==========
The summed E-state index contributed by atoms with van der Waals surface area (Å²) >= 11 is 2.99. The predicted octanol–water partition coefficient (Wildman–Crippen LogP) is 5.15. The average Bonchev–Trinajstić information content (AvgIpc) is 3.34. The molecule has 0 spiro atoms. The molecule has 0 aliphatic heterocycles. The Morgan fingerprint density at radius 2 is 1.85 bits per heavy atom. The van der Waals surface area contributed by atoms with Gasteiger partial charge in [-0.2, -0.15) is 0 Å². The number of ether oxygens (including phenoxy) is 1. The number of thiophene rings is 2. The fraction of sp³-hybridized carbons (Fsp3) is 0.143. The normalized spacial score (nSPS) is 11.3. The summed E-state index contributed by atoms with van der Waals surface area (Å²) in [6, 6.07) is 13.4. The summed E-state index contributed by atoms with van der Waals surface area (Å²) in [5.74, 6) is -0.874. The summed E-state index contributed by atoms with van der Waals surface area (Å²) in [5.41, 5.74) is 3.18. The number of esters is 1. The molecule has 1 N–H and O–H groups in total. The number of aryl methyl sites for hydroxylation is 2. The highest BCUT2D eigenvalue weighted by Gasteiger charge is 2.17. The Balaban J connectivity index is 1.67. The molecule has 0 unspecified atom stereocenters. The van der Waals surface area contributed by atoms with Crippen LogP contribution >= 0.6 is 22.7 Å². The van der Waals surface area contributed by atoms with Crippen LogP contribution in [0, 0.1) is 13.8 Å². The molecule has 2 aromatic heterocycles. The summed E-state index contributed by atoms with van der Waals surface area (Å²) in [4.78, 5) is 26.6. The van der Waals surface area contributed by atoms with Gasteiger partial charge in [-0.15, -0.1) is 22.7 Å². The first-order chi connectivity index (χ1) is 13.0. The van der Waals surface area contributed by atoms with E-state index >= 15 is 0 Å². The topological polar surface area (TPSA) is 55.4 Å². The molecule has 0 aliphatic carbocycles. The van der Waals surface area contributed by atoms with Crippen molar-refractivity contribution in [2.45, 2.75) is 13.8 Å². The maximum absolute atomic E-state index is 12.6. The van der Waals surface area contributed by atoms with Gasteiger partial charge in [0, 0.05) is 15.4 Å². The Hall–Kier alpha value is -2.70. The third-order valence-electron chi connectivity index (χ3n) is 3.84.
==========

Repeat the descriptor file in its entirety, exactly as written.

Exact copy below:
The summed E-state index contributed by atoms with van der Waals surface area (Å²) >= 11 is 2.99. The predicted octanol–water partition coefficient (Wildman–Crippen LogP) is 5.15. The average Bonchev–Trinajstić information content (AvgIpc) is 3.34. The molecule has 0 spiro atoms. The molecule has 0 aliphatic heterocycles. The Morgan fingerprint density at radius 2 is 1.85 bits per heavy atom. The van der Waals surface area contributed by atoms with Gasteiger partial charge in [-0.2, -0.15) is 0 Å². The number of ether oxygens (including phenoxy) is 1. The number of thiophene rings is 2. The fraction of sp³-hybridized carbons (Fsp3) is 0.143. The normalized spacial score (nSPS) is 11.3. The summed E-state index contributed by atoms with van der Waals surface area (Å²) in [6, 6.07) is 13.4. The summed E-state index contributed by atoms with van der Waals surface area (Å²) in [5.74, 6) is -0.874. The summed E-state index contributed by atoms with van der Waals surface area (Å²) in [5.41, 5.74) is 3.18. The number of esters is 1. The molecule has 1 N–H and O–H groups in total. The number of aryl methyl sites for hydroxylation is 2. The highest BCUT2D eigenvalue weighted by Gasteiger charge is 2.17. The Balaban J connectivity index is 1.67. The molecule has 0 unspecified atom stereocenters. The van der Waals surface area contributed by atoms with Crippen LogP contribution >= 0.6 is 22.7 Å². The van der Waals surface area contributed by atoms with Crippen LogP contribution in [0, 0.1) is 13.8 Å². The molecule has 2 aromatic heterocycles. The summed E-state index contributed by atoms with van der Waals surface area (Å²) in [4.78, 5) is 26.6. The van der Waals surface area contributed by atoms with Gasteiger partial charge in [-0.15, -0.1) is 22.7 Å². The first-order chi connectivity index (χ1) is 13.0. The van der Waals surface area contributed by atoms with E-state index >= 15 is 0 Å². The topological polar surface area (TPSA) is 55.4 Å². The molecule has 0 aliphatic carbocycles. The van der Waals surface area contributed by atoms with Crippen molar-refractivity contribution in [2.45, 2.75) is 13.8 Å². The maximum absolute atomic E-state index is 12.6. The van der Waals surface area contributed by atoms with Gasteiger partial charge in [0, 0.05) is 15.4 Å². The Hall–Kier alpha value is -2.70. The third-order valence-electron chi connectivity index (χ3n) is 3.84.